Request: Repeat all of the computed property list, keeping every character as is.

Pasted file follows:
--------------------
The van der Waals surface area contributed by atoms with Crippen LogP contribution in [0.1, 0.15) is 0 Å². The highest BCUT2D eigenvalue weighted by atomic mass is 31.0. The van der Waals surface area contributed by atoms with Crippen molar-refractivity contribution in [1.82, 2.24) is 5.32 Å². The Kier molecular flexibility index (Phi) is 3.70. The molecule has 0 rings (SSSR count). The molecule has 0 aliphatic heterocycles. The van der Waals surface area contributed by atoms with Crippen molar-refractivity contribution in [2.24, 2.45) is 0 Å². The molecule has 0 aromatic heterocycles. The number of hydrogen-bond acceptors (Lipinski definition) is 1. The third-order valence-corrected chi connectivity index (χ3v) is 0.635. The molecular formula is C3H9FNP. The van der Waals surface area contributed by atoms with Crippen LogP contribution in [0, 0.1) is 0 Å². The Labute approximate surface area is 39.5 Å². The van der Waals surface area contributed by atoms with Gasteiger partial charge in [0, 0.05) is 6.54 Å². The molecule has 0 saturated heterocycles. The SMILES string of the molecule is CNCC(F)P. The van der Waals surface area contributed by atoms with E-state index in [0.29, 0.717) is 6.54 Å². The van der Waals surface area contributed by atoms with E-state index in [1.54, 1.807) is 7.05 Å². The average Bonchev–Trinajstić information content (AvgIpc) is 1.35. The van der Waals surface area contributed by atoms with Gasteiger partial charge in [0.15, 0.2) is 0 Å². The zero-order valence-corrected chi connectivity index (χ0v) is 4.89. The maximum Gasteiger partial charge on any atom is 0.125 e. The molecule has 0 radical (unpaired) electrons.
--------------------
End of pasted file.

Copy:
The van der Waals surface area contributed by atoms with Crippen LogP contribution in [0.1, 0.15) is 0 Å². The highest BCUT2D eigenvalue weighted by atomic mass is 31.0. The van der Waals surface area contributed by atoms with Crippen molar-refractivity contribution in [1.82, 2.24) is 5.32 Å². The Kier molecular flexibility index (Phi) is 3.70. The molecule has 0 rings (SSSR count). The molecule has 0 aliphatic heterocycles. The van der Waals surface area contributed by atoms with Crippen molar-refractivity contribution in [2.24, 2.45) is 0 Å². The molecule has 0 aromatic heterocycles. The number of hydrogen-bond acceptors (Lipinski definition) is 1. The third-order valence-corrected chi connectivity index (χ3v) is 0.635. The molecular formula is C3H9FNP. The van der Waals surface area contributed by atoms with Crippen LogP contribution in [0, 0.1) is 0 Å². The Labute approximate surface area is 39.5 Å². The van der Waals surface area contributed by atoms with Gasteiger partial charge in [0, 0.05) is 6.54 Å². The molecule has 0 saturated heterocycles. The SMILES string of the molecule is CNCC(F)P. The van der Waals surface area contributed by atoms with E-state index in [0.29, 0.717) is 6.54 Å². The van der Waals surface area contributed by atoms with E-state index in [1.54, 1.807) is 7.05 Å². The average Bonchev–Trinajstić information content (AvgIpc) is 1.35. The van der Waals surface area contributed by atoms with Gasteiger partial charge in [0.15, 0.2) is 0 Å². The zero-order valence-corrected chi connectivity index (χ0v) is 4.89. The maximum Gasteiger partial charge on any atom is 0.125 e. The molecule has 0 radical (unpaired) electrons.